Self Made: NASE's Blog


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Why Self-Employed Professionals Should Understand Surety Bonds [Guest Post]

Mar 19, 2012
Danielle Rodabaugh is the chief editor of the Surety Bonds Insider, a publication that tracks developments that affect the surety industry. The Surety Bonds Insider is produced by SuretyBonds.com. As a member of the company's educational outreach team, Danielle also writes informational articles to help self-employed business owners better understand the legal intricacies involved with bonding.

Starting and managing a business for the first time can be intimidating for anybody. Fortunately, self-employed business owners can expand the opportunity for success when they understand the legal implications that could affect their start-ups. Even though surety bonds are prerequisites for many license and registration processes, their potential legal implications often remain unknown. As such, this primer will address two key reasons why self-employed business owners need to know about surety bonds.

Many professions use surety bonds as prerequisites to business licensing.
Government agencies typically require surety bonds as a way to regulate industries and protect consumers from potential financial loss. Not all industries enforce surety bond regulations. However, if you work in an industry that provides services to consumers, chances are you'll have to file a surety bond before getting your business license. In the surety market, these bonds are known as license and permit bonds. A few common professions that almost always require surety bonds include:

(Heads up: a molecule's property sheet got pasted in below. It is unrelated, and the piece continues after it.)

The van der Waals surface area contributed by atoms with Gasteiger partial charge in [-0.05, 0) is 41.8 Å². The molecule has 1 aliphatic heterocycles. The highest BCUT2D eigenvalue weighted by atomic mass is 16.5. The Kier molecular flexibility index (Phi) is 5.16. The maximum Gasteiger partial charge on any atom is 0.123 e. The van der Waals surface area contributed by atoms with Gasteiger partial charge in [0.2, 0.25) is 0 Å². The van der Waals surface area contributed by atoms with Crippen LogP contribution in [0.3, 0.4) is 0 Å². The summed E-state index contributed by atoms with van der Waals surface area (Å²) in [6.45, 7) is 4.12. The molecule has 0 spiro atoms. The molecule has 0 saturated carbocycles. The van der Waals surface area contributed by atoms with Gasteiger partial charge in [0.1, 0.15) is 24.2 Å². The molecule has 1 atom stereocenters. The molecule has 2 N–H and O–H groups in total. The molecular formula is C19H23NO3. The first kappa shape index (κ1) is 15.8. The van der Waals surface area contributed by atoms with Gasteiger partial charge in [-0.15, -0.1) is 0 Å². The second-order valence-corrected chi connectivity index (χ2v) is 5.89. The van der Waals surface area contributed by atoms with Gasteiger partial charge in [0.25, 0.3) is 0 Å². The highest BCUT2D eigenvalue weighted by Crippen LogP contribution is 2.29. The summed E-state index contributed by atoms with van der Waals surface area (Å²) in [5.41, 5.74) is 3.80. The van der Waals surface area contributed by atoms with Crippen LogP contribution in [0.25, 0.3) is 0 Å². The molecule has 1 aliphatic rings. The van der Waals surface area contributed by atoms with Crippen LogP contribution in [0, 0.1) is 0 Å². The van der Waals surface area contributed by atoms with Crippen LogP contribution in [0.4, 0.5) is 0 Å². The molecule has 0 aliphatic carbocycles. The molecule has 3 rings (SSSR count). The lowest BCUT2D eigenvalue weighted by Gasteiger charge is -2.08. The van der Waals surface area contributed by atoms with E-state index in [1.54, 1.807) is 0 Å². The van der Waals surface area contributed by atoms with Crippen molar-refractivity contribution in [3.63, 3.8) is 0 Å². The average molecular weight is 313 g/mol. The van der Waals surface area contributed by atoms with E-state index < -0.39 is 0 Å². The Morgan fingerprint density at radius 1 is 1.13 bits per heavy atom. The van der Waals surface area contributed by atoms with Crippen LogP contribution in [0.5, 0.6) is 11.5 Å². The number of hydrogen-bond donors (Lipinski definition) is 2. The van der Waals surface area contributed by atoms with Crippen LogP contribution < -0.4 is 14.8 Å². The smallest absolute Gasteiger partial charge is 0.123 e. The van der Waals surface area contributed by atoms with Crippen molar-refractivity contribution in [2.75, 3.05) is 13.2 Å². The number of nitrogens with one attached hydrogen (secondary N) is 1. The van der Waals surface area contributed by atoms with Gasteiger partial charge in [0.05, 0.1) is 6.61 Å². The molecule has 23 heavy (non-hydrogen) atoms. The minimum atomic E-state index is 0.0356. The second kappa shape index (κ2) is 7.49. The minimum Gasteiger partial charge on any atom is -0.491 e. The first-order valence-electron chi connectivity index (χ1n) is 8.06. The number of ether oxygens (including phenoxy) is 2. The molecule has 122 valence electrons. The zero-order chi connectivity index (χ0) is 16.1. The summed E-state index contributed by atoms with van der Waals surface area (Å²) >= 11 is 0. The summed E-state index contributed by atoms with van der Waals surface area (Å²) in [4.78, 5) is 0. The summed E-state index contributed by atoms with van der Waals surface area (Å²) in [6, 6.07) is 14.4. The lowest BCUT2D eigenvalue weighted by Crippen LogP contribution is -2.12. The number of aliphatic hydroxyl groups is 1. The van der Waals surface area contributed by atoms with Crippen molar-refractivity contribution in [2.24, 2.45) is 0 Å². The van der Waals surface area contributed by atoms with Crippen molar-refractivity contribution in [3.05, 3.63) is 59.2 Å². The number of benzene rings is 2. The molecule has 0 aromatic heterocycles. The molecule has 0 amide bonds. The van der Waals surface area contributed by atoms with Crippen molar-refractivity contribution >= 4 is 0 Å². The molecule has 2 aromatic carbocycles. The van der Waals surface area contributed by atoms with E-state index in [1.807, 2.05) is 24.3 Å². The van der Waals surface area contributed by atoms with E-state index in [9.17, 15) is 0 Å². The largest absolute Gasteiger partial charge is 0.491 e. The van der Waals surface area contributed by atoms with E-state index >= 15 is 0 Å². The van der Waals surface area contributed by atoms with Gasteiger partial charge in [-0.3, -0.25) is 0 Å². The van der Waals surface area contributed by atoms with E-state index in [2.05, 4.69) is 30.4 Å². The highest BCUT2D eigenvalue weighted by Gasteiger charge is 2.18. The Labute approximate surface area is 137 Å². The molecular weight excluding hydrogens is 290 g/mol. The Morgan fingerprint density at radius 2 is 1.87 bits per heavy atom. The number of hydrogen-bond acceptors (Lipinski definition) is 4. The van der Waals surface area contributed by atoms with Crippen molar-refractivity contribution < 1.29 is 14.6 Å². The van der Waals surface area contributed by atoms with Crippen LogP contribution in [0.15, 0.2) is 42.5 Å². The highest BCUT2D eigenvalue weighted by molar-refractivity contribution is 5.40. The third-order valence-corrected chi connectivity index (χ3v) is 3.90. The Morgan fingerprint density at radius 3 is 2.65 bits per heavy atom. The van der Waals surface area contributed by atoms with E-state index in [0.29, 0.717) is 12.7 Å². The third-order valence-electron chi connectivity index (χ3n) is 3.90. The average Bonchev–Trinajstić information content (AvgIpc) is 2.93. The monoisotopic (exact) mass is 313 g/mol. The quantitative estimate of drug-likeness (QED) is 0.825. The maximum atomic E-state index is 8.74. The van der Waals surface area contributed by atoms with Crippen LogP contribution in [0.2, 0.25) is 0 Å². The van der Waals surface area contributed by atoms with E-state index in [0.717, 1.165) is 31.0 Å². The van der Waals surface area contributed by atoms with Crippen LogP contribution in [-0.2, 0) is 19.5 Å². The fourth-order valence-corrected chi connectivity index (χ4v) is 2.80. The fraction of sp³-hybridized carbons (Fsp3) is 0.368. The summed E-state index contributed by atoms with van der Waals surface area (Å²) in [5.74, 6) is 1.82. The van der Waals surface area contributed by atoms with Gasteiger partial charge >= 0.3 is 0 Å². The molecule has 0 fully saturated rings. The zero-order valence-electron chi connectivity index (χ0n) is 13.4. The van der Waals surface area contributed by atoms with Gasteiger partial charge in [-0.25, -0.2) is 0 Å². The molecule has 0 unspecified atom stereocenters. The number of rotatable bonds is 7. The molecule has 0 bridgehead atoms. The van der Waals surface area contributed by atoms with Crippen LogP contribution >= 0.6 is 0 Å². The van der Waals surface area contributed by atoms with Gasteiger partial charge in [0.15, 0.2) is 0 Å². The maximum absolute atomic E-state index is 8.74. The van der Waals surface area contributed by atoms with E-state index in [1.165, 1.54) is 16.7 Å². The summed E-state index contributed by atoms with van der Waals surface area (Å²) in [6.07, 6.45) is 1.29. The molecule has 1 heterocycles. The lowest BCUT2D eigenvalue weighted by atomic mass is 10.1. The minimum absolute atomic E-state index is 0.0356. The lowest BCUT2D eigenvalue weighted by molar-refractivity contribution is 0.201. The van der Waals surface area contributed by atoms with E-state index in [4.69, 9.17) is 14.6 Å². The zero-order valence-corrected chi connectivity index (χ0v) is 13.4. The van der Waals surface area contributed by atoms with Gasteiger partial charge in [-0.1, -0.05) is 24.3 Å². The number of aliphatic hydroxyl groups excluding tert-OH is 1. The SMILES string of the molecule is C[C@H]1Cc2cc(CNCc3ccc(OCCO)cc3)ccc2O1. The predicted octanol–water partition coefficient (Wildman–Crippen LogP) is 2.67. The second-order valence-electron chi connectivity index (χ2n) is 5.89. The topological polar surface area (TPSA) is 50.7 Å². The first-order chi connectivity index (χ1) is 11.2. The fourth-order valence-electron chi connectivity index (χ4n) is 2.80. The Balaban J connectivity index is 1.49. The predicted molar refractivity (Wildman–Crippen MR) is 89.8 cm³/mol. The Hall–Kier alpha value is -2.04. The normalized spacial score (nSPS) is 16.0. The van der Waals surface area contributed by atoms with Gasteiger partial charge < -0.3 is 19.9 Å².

• auto dealers
  • contractors
  • health care professionals
  • insurance brokers
  • professional cleaning services
  • real estate agents
Be aware that surety bond requirements vary by state and can even be specific to the county or city in which your business operates. If you're looking for more information on surety bonds in your geographic area, contact the government agency that regulates your profession.

Surety bonds are legally binding contracts.
As with any other legal document, you should always read the language to understand the specific contractual obligations you're agreeing to before purchasing a bond. Generally speaking, each surety bond that's issued binds three entities together in a contractual agreement.
  1. The principal is the business owner or other working professional who purchases the bond as a financial guarantee of future work.
  2. The obligee is the government agency that requires the bond as a way to regulate industries and protect against financial loss.
  3. The surety is the underwriter that issues the bond as a financial guarantee of the principal's ability to follow industry regulations.
If a bonded principal does not fulfill the bond’s terms, then the obligee can make a claim against the bond to collect reparation for damages. If the claim is found to be valid, the surety will reimburse the obligee. Learning how surety bonds work now will allow you to use bonding to your advantage later on. When planning to start a new business, you have plenty of time-consuming concerns stressing you out. Don't let bonding be one of them.
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